Street address: Block 476, Sarak Shoraya Mili, Karte Se, Kabul, Kabul Province, Afghanistan
Telephone: 93 (0) 70 275341

Born in Waras, Bamyan Province, Ehsani fled with his family to Iran at the age of seven. It was in Teheran that he and a group of other artists gathered together and, thinking about the future, made a plan for the time when peace would be restored in Afghanistan. ‘For an artist, the Taliban era was a time when the film field was empty, even in Kabul, and because of the years of war the arts community was like the walking dead. The ideas of the Taliban should be documented for future generations.’
So Ehsani and his friends decided that cinema would be the vehicle for telling the story. By luck 20 Afghans were able to study for two years with Iranian filmmakers. Their first series of 26 short films was aimed at alleviating the conflicts between the Iranian hosts and the thousands of Afghan refugees and promoting good relations. Thirteen of these were broadcast on Iranian television and spoke of the problems faced by the refugees, especially the women and children, in a new country. Specialists in their field wrote 13 others, which were about culture and the arts in Afghanistan.
After September 11, not knowing would happen, they decided to return to Kabul and film history in the making. ‘It was the same as Paris or Rome after the end of World War ll. Everyone in the world knew Kabul and the fighting, killing and bleeding there. But we wanted to show the world progress, to make films on the development of the country and the good features of Afghanistan, in order to encourage visitors. It is not necessary to speak. It is better to do something. You work, something happens and then you can’t stop the train from moving.’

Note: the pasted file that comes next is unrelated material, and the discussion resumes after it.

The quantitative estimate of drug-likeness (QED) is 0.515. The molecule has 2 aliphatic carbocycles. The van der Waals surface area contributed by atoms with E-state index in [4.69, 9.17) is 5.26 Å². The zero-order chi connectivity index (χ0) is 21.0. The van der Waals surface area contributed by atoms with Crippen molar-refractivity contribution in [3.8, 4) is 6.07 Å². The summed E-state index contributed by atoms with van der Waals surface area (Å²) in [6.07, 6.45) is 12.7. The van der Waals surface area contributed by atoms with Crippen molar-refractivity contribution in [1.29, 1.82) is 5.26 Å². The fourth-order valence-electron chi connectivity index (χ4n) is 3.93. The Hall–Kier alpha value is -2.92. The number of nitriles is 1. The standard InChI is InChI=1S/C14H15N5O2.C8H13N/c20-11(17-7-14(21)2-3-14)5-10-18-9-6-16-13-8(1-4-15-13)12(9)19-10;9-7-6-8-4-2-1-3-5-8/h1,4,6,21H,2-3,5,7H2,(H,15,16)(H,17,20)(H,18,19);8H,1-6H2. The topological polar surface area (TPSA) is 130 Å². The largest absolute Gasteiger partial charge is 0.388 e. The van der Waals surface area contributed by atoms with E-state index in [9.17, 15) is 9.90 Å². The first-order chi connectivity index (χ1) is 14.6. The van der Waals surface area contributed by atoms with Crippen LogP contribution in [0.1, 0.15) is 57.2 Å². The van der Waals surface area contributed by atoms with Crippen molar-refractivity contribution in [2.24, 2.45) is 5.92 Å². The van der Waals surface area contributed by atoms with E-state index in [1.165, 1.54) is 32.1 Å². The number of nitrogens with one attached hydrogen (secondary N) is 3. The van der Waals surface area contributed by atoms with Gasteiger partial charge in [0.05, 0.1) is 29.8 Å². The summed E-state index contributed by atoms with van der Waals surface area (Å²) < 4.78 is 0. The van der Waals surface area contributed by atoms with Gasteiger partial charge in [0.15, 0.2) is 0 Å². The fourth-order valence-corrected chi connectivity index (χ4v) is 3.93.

It was easy to get a licence and Kabul Film was the first film company to be set up. The difficult part was the resistance from the people. With few cinemas and a history that said that only illiterate voyeurs go to watch films, the culture of film-going was non-existent among the vast majority of Afghan people. Rozi Mohebee, filmmaker with Kabul Film says, ‘If great directors come to Afghanistan and make high-quality films the people will think differently about cinema. There are millions of untold stories in the hearts of the young of Afghanistan and they need to tell them. If these directors tell the stories of the Afghans my people will watch the films and become aware of their history. The world will know about us.’ The landscapes of Afghanistan, from deserts to mountains, are indeed stunning. Here Hollywood or Bollywood can find any type of scenery they need, except for the modern city.
With the recommendation of Iranian filmmaker Makmalbaf, three films went into production in Summer 2003, helmed by Kabul-_base_d directors Uzra Jafari, Mohebee and Abdul Malik Shafa e respectively. One will tell the story of women’s strength during the war. Says Shafa e, ‘We live in a small world and all people are connected. In order to make this small world beautiful we need to make films about the hope for our people. We can make films about the disaster of Afghanistan later.’
‘There are so many things that need to be done in the world of Afghan films, and we want to help the youth of Afghanistan to learn this art so they can heal the country’, adds 29-year-old Mohebee.
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